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Nurstead Court, Meopham

Also known as, or recorded in historical documents as;
Nutstead; Nurstead Manor; Nursestead; Nutsted

In the civil parish of Meopham.
In the historic county of Kent.
Modern Authority of Kent.
1974 county of Kent.
Medieval County of Kent.

OS Map Grid Reference: TQ64006853
Latitude 51.39244° Longitude 0.35660°

Nurstead Court, Meopham has been described as a probable Fortified Manor House.

There are masonry ruins/remnants remains.

This is a Grade 1 listed building protected by law*.


Circa 1320 by Bishop Stephen de Gravesend. An aisled timber hall of 4 bays which survived complete until 1825 when half was pulled down and replaced by a stuccoed brick villa. This was "tudorised" in 1850 with gables and one bay added and faced in recently invented Portland Cement. At north-west corner C13 ruins of building of unknown purpose of flint and chalk in chequers. The hall is enclosed by an 11 ft high wall of knapped flint with dressings of Caen stone. The tiled roof is supported on 21 in diameter oak columns carrying deeply moulded curved braces to aisle purlins and to cambered beam which supports a squat crown post. This is braced to short collars and the medial purlin. Mouldings stopped with leaf carvings as on the capitals. One remaining gabled dormer window trannioned in stone. Dais at west end. Chamber on first floor. Library has early C19 "Gothick" bookcases. Semi-circular stair also C19. (Listed Building Report)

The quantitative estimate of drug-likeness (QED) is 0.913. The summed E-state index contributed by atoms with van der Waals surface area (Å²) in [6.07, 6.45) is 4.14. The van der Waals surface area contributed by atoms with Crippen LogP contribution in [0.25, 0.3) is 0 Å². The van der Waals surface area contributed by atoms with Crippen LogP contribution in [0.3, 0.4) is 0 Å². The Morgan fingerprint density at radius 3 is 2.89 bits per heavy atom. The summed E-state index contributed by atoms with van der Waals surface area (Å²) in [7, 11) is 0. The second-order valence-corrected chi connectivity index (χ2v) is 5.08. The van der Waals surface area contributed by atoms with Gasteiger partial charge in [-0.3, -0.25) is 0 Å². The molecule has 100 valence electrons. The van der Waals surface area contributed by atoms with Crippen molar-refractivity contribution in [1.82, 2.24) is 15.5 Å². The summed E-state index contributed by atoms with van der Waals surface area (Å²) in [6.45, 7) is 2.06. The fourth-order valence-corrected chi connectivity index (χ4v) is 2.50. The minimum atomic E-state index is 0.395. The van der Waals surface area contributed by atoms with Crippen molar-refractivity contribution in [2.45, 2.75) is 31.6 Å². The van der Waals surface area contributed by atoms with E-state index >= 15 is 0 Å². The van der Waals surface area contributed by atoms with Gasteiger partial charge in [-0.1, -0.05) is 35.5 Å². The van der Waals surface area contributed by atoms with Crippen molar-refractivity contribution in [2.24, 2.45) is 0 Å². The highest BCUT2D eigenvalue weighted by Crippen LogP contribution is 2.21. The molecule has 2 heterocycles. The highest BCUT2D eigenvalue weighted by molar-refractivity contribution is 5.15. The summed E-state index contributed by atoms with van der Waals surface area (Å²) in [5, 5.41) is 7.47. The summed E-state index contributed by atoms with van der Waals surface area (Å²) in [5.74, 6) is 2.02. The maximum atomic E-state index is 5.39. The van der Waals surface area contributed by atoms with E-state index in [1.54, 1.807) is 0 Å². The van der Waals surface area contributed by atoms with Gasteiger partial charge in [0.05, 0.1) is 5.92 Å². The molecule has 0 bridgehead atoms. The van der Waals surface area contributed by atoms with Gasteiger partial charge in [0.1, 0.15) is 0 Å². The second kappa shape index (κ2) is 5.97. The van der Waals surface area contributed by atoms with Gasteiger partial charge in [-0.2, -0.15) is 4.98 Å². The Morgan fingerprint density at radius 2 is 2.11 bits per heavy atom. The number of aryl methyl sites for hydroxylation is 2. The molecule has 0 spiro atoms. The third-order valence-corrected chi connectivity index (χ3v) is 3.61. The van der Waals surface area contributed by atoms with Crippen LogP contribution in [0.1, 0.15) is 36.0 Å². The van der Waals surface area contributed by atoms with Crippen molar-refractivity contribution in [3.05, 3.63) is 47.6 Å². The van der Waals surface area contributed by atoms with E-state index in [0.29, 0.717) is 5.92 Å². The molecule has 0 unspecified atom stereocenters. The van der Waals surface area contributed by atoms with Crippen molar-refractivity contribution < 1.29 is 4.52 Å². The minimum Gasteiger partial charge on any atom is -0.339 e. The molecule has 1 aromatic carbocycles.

Part of an early 14th century aisled hall house, incorporated into an early 19th century villa. The medieval house comprised a two-bay open hall flanked by open single-bay ends, with the service end to the east. This bay, along with half of the open hall, was demolished in the 1820s and replaced by a brick-built, stuccoed house which was 'Tudorized' in 1850. Within the external stone walls the 14th century house is entirely timber framed, with a crown post roof supported on oak columns. Tree ring dating suggests that the timbers used were probably felled circa 1314. A ruinous stone structure attached to the north west corner of the medieval house has been shown to pre-date the hall range though the exact date and function of this structure are unclear. It is thought that a detached kitchen block stood east of the house and further buildings, possibly medieval in date, stood to the north. (PastScape summary based mainly on Cherry, 1989)

Discovery of massive stone foundations to the north of the present house, while the cellars which extend to the north could well have originated as the semi-basement storage vaults of a C13 fortified manor. Rebuilt c. 1320 by Bishop (of London) Stephen de Gravesend, but was a family manor not a diocesan manor. Has history dating back to Saxon times.
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This record last updated 26/07/2017 09:19:31

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